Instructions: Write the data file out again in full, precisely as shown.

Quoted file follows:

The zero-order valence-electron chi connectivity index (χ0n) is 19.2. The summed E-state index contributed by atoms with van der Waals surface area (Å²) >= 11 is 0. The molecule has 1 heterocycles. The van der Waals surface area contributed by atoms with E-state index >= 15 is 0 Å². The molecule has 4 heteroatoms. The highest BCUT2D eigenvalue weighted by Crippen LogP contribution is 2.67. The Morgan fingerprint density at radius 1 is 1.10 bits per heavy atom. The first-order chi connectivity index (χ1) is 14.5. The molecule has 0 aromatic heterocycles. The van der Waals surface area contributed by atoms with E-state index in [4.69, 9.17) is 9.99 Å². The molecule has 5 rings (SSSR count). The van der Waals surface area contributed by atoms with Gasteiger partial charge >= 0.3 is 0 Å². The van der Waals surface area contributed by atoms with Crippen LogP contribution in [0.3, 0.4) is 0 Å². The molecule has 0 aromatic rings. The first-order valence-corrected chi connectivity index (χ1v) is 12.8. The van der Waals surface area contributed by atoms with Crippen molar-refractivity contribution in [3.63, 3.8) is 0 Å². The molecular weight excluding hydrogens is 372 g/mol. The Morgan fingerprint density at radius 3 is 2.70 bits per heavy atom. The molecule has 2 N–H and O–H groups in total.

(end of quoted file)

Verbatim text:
The zero-order valence-electron chi connectivity index (χ0n) is 19.2. The summed E-state index contributed by atoms with van der Waals surface area (Å²) >= 11 is 0. The molecule has 1 heterocycles. The van der Waals surface area contributed by atoms with E-state index >= 15 is 0 Å². The molecule has 4 heteroatoms. The highest BCUT2D eigenvalue weighted by Crippen LogP contribution is 2.67. The Morgan fingerprint density at radius 1 is 1.10 bits per heavy atom. The first-order chi connectivity index (χ1) is 14.5. The molecule has 0 aromatic heterocycles. The van der Waals surface area contributed by atoms with E-state index in [4.69, 9.17) is 9.99 Å². The molecule has 5 rings (SSSR count). The van der Waals surface area contributed by atoms with Gasteiger partial charge >= 0.3 is 0 Å². The van der Waals surface area contributed by atoms with Crippen LogP contribution in [0.3, 0.4) is 0 Å². The molecule has 0 aromatic rings. The first-order valence-corrected chi connectivity index (χ1v) is 12.8. The van der Waals surface area contributed by atoms with Crippen molar-refractivity contribution in [3.63, 3.8) is 0 Å². The molecular weight excluding hydrogens is 372 g/mol. The Morgan fingerprint density at radius 3 is 2.70 bits per heavy atom. The molecule has 2 N–H and O–H groups in total.